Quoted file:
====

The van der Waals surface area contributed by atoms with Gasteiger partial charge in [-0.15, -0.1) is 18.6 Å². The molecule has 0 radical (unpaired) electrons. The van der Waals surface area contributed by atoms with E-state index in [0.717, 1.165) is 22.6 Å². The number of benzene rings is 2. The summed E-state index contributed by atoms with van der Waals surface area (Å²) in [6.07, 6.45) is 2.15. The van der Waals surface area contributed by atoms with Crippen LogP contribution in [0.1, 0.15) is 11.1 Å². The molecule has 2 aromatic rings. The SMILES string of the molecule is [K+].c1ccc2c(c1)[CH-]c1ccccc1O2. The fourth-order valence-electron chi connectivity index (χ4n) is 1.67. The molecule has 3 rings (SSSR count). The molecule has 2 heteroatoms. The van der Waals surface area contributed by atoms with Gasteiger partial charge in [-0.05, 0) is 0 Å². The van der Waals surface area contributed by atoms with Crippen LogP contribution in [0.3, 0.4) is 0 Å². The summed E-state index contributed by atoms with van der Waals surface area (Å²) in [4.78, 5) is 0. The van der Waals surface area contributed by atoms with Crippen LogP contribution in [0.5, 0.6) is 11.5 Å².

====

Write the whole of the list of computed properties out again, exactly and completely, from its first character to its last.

The van der Waals surface area contributed by atoms with Gasteiger partial charge in [-0.15, -0.1) is 18.6 Å². The molecule has 0 radical (unpaired) electrons. The van der Waals surface area contributed by atoms with E-state index in [0.717, 1.165) is 22.6 Å². The number of benzene rings is 2. The summed E-state index contributed by atoms with van der Waals surface area (Å²) in [6.07, 6.45) is 2.15. The van der Waals surface area contributed by atoms with Crippen LogP contribution in [0.1, 0.15) is 11.1 Å². The molecule has 2 aromatic rings. The SMILES string of the molecule is [K+].c1ccc2c(c1)[CH-]c1ccccc1O2. The fourth-order valence-electron chi connectivity index (χ4n) is 1.67. The molecule has 3 rings (SSSR count). The molecule has 2 heteroatoms. The van der Waals surface area contributed by atoms with Gasteiger partial charge in [-0.05, 0) is 0 Å². The van der Waals surface area contributed by atoms with Crippen LogP contribution in [0.3, 0.4) is 0 Å². The summed E-state index contributed by atoms with van der Waals surface area (Å²) in [4.78, 5) is 0. The van der Waals surface area contributed by atoms with Crippen LogP contribution in [0.5, 0.6) is 11.5 Å².